A "leap second" will be added to the world's standard time on June 30, 2015. Yes, you read that correctly...a whole second. The International Earth Rotation and Reference Systems Service is the agency that keeps tabs on the spinning of the planet. (Who knew?) A brief explanation: Our planet's rate of rotation can speed up or slow down because of tides and changes within its core. To keep time uniform, an extra second is periodically added to Coordinated Universal Time, the world's benchmark time standard.
The last leap second was added in 2012 and according to an article in Wired magazine it didn't go so well. As a result, the U.S. and several other countries want to eliminate leap seconds altogether, claiming that they are too disruptive to critically precise systems used for navigation, communication and many other services.
In light of the furor over how to cope with just a single extra second of time, we begin to understand why so many of us become confused with time management issues. Particularly vexing is the issue of whether we can afford to take time off. This conundrum appears to be reflected in a growing trend in America of not using earned vacation days.
Expedia has been conducting studies on vacation deprivation since the year 2000. In 2013 they surveyed 8,535 people across 24 countries and 5 continents about their vacation practices. In the U.S., while 59 percent of Americans reported feeling vacation deprived, their actions did not match their complaints. The survey revealed that Americans left an average of four vacation days unused. This was twice as many as the previous year. Tallied up, that's more than 500 million vacation days lost. The vacation deprivation study also uncovered an additional revelation: "For many people vacation is just an office away from the office." In the U.S., 67 percent of adults, "constantly, regularly or sometimes check work emails and voicemails while on vacation." Ten percent of Americans reported that they can never relax while on vacation.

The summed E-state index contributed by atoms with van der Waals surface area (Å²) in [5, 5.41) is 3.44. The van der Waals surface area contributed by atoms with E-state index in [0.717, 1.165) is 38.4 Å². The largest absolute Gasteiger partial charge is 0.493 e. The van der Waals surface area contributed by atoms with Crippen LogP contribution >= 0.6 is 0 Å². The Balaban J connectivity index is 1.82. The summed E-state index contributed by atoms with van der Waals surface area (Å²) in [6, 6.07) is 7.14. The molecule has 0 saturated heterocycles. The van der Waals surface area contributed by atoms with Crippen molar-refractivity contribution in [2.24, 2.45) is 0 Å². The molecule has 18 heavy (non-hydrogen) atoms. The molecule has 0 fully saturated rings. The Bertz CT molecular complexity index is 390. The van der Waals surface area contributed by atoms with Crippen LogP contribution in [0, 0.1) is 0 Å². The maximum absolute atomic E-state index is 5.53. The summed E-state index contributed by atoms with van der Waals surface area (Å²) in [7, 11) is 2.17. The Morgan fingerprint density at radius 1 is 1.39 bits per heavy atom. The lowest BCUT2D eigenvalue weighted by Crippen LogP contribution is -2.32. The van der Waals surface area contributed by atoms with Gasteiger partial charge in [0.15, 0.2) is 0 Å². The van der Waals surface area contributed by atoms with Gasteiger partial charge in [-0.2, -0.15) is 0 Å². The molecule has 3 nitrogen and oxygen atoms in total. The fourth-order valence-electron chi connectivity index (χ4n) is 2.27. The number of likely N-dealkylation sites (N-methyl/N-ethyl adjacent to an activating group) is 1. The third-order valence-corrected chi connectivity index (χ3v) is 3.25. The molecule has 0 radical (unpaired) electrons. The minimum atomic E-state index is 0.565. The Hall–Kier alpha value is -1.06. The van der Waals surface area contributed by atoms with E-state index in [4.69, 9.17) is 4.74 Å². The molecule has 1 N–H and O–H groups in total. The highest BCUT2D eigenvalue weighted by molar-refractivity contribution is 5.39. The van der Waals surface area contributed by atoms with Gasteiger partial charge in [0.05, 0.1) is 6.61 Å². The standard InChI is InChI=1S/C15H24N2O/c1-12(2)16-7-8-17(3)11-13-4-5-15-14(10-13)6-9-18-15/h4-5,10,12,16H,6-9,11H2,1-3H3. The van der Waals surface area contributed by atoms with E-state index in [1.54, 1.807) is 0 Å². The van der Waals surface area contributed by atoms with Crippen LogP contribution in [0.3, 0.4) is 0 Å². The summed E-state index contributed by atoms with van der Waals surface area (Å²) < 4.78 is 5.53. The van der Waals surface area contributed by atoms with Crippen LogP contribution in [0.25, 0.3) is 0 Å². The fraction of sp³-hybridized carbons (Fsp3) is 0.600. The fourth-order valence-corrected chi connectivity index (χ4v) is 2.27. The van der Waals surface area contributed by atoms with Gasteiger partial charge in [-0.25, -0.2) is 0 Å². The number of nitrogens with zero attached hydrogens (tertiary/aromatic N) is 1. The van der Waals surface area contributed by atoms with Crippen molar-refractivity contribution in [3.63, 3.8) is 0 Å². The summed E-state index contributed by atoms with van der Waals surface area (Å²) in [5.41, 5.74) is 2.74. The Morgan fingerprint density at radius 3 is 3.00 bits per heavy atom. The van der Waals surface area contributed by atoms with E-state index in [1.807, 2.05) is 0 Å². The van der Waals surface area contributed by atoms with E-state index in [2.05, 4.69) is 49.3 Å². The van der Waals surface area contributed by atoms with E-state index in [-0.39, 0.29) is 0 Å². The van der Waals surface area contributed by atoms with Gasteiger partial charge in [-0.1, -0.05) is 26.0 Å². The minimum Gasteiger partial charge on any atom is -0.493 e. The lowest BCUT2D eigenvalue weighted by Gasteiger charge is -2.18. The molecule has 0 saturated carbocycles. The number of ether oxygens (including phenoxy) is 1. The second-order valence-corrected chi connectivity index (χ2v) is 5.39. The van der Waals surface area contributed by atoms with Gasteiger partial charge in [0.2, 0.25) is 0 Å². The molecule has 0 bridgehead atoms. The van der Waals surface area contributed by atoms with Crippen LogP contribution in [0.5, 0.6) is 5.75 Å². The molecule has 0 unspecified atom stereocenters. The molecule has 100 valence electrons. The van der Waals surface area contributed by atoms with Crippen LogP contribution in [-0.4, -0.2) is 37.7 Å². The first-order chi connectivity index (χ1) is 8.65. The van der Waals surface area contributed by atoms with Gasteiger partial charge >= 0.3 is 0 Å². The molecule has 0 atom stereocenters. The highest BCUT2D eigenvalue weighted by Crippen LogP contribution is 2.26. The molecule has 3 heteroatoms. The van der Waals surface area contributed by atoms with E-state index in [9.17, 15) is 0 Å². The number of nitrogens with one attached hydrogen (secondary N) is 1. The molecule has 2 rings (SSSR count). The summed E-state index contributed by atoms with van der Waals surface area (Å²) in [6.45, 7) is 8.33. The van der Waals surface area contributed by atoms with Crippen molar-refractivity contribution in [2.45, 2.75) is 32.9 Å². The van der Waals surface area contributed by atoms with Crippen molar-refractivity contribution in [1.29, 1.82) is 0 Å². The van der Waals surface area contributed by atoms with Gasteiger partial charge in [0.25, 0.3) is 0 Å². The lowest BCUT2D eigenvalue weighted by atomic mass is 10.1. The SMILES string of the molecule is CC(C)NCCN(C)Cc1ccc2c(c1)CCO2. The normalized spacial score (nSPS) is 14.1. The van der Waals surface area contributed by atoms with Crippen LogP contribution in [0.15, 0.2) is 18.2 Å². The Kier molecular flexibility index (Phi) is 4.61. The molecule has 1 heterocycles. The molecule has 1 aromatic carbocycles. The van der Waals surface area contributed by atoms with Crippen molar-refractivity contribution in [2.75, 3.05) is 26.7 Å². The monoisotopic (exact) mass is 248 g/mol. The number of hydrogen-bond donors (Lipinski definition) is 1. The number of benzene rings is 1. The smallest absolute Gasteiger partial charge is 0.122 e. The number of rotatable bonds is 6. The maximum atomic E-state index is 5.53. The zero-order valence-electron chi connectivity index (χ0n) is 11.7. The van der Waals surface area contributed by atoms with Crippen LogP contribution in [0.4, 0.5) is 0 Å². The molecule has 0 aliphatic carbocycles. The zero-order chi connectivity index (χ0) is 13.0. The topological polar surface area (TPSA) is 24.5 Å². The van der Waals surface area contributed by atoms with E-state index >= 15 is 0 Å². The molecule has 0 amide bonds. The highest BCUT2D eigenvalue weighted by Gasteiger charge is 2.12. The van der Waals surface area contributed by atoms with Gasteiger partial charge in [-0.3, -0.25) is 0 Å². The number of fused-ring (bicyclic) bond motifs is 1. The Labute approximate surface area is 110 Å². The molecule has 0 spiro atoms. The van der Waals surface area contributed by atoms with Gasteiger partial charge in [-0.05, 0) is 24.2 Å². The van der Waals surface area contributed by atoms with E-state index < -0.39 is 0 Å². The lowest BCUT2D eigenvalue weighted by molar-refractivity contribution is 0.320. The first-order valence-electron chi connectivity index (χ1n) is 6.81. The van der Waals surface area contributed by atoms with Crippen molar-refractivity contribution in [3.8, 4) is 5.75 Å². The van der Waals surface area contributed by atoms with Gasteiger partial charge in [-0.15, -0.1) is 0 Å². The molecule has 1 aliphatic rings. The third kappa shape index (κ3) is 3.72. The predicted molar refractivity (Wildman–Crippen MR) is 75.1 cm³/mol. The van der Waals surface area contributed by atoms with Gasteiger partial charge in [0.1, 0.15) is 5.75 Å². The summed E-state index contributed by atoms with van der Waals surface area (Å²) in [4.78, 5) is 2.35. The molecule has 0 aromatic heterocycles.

Achieving and maintaining a healthy work-life balance is no simple task. Juggling the demands of work and personal obligations is an ongoing challenge that can negatively impact our health. When our work-life balance is skewed we become fatigued inside and out. Without awareness, this often results in working harder, but not smarter. The less productive we are, the more compelled we feel to spend additional hours at work. As we continue to sacrifice time with loved ones, we can begin to feel left out and distant in our significant relationships. Often, as we repeatedly work more hours, we are sometimes given additional responsibilities, compounding the imbalance between home life and work life. Inevitably, our healthy lifestyle habits are put on hold. They are replaced instead with grab and go food choices, lack of exercise and little-to-no time set aside in which to de-stress.
Robert Brooks, PhD., co-author of The Power of Resilience: Achieving Balance, Confidence, and Personal Strength in Your Life writes, "A lot of people are having a more difficult time finding balance in their lives because there have been cutbacks or layoffs where they work. They're afraid it might happen to them, so they're putting in more hours. But even if you don't have much control over the hours you have to work, you can ask yourself, "In what other ways am I bringing greater enjoyment into my life?" Focus your time and attention on things you can control."
Tips for Promoting Life-Work Balance